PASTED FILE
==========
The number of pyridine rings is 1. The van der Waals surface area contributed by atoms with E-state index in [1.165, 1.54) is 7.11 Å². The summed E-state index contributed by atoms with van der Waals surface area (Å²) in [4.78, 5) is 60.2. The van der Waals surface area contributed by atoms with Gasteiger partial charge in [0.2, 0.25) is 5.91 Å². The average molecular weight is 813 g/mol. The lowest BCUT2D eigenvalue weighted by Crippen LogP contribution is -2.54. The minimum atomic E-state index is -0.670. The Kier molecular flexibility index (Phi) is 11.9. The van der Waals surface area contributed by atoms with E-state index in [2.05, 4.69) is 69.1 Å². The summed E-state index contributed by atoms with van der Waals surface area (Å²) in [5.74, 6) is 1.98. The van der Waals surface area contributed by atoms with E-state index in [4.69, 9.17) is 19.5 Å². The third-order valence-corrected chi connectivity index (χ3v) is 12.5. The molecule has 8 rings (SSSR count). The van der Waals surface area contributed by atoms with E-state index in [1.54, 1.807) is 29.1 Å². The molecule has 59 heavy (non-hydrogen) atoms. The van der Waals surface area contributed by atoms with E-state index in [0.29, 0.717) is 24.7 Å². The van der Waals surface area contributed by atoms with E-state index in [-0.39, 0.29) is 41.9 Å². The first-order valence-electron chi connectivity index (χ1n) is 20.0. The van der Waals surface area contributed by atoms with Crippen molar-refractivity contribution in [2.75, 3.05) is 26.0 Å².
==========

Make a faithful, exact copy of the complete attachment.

The number of pyridine rings is 1. The van der Waals surface area contributed by atoms with E-state index in [1.165, 1.54) is 7.11 Å². The summed E-state index contributed by atoms with van der Waals surface area (Å²) in [4.78, 5) is 60.2. The van der Waals surface area contributed by atoms with Gasteiger partial charge in [0.2, 0.25) is 5.91 Å². The average molecular weight is 813 g/mol. The lowest BCUT2D eigenvalue weighted by Crippen LogP contribution is -2.54. The minimum atomic E-state index is -0.670. The Kier molecular flexibility index (Phi) is 11.9. The van der Waals surface area contributed by atoms with E-state index in [2.05, 4.69) is 69.1 Å². The summed E-state index contributed by atoms with van der Waals surface area (Å²) in [5.74, 6) is 1.98. The van der Waals surface area contributed by atoms with E-state index in [4.69, 9.17) is 19.5 Å². The third-order valence-corrected chi connectivity index (χ3v) is 12.5. The molecule has 8 rings (SSSR count). The van der Waals surface area contributed by atoms with E-state index in [1.54, 1.807) is 29.1 Å². The molecule has 59 heavy (non-hydrogen) atoms. The van der Waals surface area contributed by atoms with E-state index in [0.29, 0.717) is 24.7 Å². The van der Waals surface area contributed by atoms with E-state index in [-0.39, 0.29) is 41.9 Å². The first-order valence-electron chi connectivity index (χ1n) is 20.0. The van der Waals surface area contributed by atoms with Crippen molar-refractivity contribution in [2.75, 3.05) is 26.0 Å².